As a music producer it's the dream to have the most vibey home studio ever that not only inspires you to make music, but also functions well technically. As soon as you start making this dream come true, you may notice that building a home studio isn't as easy as you might think. It's a lot more than some monitors, a pc, and a DAW. It gets more complicated with advanced gear, cables, and proper room treatment. The following tips will help you set up your dream studio!
Table of Contents:
1 - Room treatment
You probably do everything in your home studio: producing, mixing, recording and mastering. To do all of these well, room treatment goes a long way. When you're mixing audio on monitors, the shape of your room and the materials may affect the sound you hear due to the reflections.
For you as a producer, it's important to hear the real sound that is coming from your monitors. If you get the wrong audio signal, you may do some unwanted EQ adjustments, that just sound good in your specific room. However, for recording you want some "acoustic support" from the room.
The question is how to both mix and record in one room. The answer is the "live end dead end" method. In short, you have a dead end: the side of your room where you have your setup, treated with sound absorbing materials. And you have the live end, with reflective surfaces. When you want some acoustic support on a guitar for example, record near the live end, and when you want a dry vocal, move the mic to the dead end. For a more in depth guide on this method go here.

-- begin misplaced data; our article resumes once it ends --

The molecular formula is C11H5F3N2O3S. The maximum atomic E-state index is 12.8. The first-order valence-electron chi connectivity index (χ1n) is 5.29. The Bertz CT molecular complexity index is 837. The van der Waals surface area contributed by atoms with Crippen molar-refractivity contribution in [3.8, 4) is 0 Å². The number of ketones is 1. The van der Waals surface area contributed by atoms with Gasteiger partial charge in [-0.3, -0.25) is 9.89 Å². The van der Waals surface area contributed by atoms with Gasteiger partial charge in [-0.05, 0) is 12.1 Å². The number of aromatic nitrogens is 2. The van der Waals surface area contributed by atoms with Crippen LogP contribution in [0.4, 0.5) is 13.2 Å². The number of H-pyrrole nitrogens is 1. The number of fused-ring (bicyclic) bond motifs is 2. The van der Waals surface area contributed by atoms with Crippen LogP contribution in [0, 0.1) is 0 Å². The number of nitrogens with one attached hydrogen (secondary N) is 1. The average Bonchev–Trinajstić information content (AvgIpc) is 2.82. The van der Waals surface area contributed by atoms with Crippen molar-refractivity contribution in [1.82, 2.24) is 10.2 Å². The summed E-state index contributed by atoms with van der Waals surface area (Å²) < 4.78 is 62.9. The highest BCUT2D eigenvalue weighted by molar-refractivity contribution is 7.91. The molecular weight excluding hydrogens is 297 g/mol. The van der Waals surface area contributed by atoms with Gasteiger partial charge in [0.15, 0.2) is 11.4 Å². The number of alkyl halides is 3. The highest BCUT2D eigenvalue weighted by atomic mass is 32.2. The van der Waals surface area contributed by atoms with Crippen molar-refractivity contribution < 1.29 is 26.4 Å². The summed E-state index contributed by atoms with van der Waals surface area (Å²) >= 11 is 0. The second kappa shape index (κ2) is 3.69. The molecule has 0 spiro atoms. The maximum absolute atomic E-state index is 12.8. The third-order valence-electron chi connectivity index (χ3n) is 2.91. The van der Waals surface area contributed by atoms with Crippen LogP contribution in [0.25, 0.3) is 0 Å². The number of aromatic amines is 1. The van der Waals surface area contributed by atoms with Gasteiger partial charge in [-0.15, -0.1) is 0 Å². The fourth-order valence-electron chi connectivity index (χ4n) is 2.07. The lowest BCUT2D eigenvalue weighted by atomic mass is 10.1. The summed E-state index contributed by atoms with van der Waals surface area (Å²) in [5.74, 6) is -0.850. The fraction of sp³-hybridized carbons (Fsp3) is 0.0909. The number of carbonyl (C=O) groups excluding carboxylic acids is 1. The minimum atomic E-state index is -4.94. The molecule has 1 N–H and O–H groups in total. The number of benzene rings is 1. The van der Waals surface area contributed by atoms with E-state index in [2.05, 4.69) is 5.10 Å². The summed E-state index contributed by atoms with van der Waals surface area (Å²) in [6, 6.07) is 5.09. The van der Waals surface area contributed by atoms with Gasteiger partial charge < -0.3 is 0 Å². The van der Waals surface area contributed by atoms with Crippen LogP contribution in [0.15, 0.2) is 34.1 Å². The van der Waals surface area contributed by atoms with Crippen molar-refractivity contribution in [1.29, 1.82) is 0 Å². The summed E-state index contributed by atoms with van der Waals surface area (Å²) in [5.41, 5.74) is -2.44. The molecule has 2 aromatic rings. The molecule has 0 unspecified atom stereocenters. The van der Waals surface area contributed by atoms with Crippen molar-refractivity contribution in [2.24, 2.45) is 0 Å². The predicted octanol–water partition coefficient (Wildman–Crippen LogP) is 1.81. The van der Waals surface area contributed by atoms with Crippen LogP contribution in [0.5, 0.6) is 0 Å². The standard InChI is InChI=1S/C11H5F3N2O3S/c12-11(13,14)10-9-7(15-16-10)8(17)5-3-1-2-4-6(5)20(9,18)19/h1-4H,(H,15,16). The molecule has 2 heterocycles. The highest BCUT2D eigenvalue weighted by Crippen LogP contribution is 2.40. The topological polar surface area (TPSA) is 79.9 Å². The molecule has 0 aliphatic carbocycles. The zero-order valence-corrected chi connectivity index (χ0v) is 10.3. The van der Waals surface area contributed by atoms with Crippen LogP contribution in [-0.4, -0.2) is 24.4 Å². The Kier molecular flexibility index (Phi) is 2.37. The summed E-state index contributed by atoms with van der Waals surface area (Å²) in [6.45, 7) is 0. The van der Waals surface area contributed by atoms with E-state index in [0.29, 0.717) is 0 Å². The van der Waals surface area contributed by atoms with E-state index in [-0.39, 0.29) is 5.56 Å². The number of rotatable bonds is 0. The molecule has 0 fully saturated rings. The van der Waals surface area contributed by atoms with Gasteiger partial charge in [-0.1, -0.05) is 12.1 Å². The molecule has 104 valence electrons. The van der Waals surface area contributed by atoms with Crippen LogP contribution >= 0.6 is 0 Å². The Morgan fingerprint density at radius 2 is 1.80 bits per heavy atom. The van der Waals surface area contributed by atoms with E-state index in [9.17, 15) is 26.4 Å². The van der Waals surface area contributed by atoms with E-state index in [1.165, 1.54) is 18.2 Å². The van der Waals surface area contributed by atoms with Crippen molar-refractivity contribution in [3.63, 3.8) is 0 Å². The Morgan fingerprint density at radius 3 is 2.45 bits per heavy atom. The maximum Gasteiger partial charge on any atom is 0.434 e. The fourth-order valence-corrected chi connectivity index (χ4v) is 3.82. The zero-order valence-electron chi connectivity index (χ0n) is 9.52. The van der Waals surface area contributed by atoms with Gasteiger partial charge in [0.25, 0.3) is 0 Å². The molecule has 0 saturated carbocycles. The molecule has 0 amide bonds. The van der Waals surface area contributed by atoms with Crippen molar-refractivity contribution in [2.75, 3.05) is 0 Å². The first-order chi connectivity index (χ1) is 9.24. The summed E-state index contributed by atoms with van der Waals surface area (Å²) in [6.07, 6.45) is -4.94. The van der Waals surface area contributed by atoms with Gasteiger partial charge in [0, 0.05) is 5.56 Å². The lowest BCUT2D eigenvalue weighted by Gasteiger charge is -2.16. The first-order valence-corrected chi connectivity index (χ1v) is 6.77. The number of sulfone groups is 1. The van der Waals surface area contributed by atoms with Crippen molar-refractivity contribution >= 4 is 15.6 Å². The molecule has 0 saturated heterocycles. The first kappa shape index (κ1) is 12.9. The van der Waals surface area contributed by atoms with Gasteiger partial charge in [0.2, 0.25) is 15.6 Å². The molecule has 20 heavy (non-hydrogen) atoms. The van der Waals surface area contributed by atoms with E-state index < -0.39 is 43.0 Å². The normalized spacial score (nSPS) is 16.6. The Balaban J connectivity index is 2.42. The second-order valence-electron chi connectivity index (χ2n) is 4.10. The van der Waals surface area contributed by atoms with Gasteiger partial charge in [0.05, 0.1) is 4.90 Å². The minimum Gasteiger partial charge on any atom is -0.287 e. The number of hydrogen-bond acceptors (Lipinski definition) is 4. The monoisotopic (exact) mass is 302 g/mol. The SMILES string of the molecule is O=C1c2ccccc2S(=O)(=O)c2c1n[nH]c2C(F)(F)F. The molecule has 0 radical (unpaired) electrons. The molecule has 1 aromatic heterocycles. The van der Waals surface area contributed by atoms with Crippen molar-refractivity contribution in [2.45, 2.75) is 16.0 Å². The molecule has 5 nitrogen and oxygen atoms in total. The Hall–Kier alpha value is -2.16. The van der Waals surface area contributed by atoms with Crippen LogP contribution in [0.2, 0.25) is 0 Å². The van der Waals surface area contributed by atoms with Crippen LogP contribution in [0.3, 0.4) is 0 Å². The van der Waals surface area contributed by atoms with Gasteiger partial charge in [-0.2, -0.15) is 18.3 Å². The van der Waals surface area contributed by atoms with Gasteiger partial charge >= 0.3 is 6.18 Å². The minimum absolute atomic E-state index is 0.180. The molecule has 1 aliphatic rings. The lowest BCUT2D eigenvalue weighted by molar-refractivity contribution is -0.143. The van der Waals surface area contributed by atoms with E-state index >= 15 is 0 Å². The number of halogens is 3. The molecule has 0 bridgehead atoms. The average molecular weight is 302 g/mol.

The most important areas of your room to isolate are the so called "initial reflection points". Two of these are above your head, one is on the left wall and one is on the right wall. To find them, see your walls and ceiling as mirrors. The points are where you would see your monitors in the mirror. These points are te sources that produce the reflections of the sound, that interfere with your direct monitor sound. Some frequencies are in phase and will boost the sound, some are out of phase and will cancel out. This has a huge impact on your sound.